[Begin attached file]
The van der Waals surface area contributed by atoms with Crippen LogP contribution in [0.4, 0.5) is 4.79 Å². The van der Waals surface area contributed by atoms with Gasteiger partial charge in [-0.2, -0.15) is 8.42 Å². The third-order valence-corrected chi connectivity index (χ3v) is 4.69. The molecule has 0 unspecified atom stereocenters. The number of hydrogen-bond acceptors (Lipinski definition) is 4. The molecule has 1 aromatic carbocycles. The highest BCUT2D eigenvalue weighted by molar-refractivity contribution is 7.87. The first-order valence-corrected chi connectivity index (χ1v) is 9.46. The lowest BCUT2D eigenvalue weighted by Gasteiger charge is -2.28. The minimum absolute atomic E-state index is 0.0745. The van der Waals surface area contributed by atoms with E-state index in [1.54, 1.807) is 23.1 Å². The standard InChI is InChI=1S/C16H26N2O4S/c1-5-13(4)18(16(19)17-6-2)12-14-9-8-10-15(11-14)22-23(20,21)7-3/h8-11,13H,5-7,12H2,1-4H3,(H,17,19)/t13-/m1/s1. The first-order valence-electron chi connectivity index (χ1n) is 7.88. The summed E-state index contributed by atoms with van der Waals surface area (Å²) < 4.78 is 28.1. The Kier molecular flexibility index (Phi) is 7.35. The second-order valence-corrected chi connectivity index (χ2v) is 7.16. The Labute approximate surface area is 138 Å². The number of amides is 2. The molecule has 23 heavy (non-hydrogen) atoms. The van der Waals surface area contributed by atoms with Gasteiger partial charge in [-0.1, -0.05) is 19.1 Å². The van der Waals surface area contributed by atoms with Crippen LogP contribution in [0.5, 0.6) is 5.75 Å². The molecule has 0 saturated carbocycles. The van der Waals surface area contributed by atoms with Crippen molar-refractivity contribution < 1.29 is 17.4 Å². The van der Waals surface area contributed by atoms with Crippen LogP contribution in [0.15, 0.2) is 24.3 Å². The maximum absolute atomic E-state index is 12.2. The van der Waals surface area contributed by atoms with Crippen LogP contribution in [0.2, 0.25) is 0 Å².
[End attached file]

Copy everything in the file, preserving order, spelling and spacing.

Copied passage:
The van der Waals surface area contributed by atoms with Crippen LogP contribution in [0.4, 0.5) is 4.79 Å². The van der Waals surface area contributed by atoms with Gasteiger partial charge in [-0.2, -0.15) is 8.42 Å². The third-order valence-corrected chi connectivity index (χ3v) is 4.69. The molecule has 0 unspecified atom stereocenters. The number of hydrogen-bond acceptors (Lipinski definition) is 4. The molecule has 1 aromatic carbocycles. The highest BCUT2D eigenvalue weighted by molar-refractivity contribution is 7.87. The first-order valence-corrected chi connectivity index (χ1v) is 9.46. The lowest BCUT2D eigenvalue weighted by Gasteiger charge is -2.28. The minimum absolute atomic E-state index is 0.0745. The van der Waals surface area contributed by atoms with E-state index in [1.54, 1.807) is 23.1 Å². The standard InChI is InChI=1S/C16H26N2O4S/c1-5-13(4)18(16(19)17-6-2)12-14-9-8-10-15(11-14)22-23(20,21)7-3/h8-11,13H,5-7,12H2,1-4H3,(H,17,19)/t13-/m1/s1. The first-order valence-electron chi connectivity index (χ1n) is 7.88. The summed E-state index contributed by atoms with van der Waals surface area (Å²) < 4.78 is 28.1. The Kier molecular flexibility index (Phi) is 7.35. The second-order valence-corrected chi connectivity index (χ2v) is 7.16. The Labute approximate surface area is 138 Å². The number of amides is 2. The molecule has 23 heavy (non-hydrogen) atoms. The van der Waals surface area contributed by atoms with Gasteiger partial charge in [-0.1, -0.05) is 19.1 Å². The van der Waals surface area contributed by atoms with Crippen LogP contribution in [0.5, 0.6) is 5.75 Å². The molecule has 0 saturated carbocycles. The van der Waals surface area contributed by atoms with Crippen molar-refractivity contribution < 1.29 is 17.4 Å². The van der Waals surface area contributed by atoms with Crippen LogP contribution in [0.15, 0.2) is 24.3 Å². The maximum absolute atomic E-state index is 12.2. The van der Waals surface area contributed by atoms with Crippen LogP contribution in [0.2, 0.25) is 0 Å².